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Mol Microbiol. 2000 Feb;35(4):743-55.

Phosphorylation of the flagellar regulatory protein FlrC is necessary for Vibrio cholerae motility and enhanced colonization.

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Department of Microbiology, University of Texas Health Science Center, 7703 Floyd Curl Drive, San Antonio, TX 78284-7758, USA.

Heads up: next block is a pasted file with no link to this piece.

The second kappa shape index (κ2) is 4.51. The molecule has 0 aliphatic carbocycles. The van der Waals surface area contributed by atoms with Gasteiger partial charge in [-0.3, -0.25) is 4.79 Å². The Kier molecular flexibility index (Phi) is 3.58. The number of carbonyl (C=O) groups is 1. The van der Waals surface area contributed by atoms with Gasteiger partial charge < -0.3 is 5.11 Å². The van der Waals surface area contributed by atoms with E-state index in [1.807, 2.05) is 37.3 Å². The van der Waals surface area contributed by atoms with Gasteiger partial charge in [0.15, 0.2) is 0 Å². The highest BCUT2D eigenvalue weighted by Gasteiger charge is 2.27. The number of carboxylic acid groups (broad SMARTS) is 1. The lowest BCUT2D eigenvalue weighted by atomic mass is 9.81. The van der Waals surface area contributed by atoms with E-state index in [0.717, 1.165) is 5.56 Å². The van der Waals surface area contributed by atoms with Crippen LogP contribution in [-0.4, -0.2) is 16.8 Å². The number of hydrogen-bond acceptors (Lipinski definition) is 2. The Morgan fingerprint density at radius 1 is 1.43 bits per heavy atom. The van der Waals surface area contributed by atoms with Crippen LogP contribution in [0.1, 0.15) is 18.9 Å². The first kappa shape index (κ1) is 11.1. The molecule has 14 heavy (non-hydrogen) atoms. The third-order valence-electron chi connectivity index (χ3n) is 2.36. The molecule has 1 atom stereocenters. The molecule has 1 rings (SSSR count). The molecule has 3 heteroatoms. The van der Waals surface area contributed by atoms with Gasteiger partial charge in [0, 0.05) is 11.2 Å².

The human pathogen Vibrio cholerae specifically expresses virulence factors within the host, including cholera toxin (CT) and the toxin co-regulated pilus (TCP), which allow it to colonize the intestine and cause disease. V. cholerae is a highly motile organism by virtue of a polar flagellum, and motility has been inferred to be an important aspect of virulence, yet the exact role of motility in pathogenesis has remained undefined. The two-component regulatory system FlrB/FlrC is required for polar flagellar synthesis; FlrC is a sigma54-dependent transcriptional activator. We demonstrate that the transcriptional activity of FlrC affects both motility and colonization of V. cholerae. In a purified in vitro reaction, FlrB transfers phosphate to the wild-type FlrC protein, but not to a mutant form in which the aspartate residue at amino acid position 54 has been changed to alanine (D54A), consistent with this being the site of phosphorylation of FlrC. The wild-type FlrC protein, but not the D54A protein, activates sigma54-dependent transcription in a heterologous system, demonstrating that phospho-FlrC is the transcriptionally active form. A V. cholerae strain containing a chromosomal flrCD54A allele did not synthesize a flagellum and had no detectable levels of transcription of the critical sigma54-dependent flagellin gene flaA. The V. cholerae flrCD54A mutant strain was also defective in its ability to colonize the infant mouse small intestine, approximately 50-fold worse than an isogenic wild-type strain. Another mutation of FlrC (methionine 114 to isoleucine; M114I) confers constitutive transcriptional activity in the absence of phosphorylation, but a V. cholerae flrCM114I mutant strain, although flagellated and motile, was also defective in its ability to colonize. The strains carrying D54A or M114I mutant FlrC proteins expressed normal levels of CT and TCP under in vitro inducing conditions. Our results show that FlrC 'locked' into either an inactive (D54A) or an active (M114I) state results in colonization defects, thereby demonstrating a requirement for modulation of FlrC activity during V. cholerae pathogenesis. Thus, the sigma54-dependent transcriptional activity of the flagellar regulatory protein FlrC contributes not only to motility, but also to colonization of V. cholerae.

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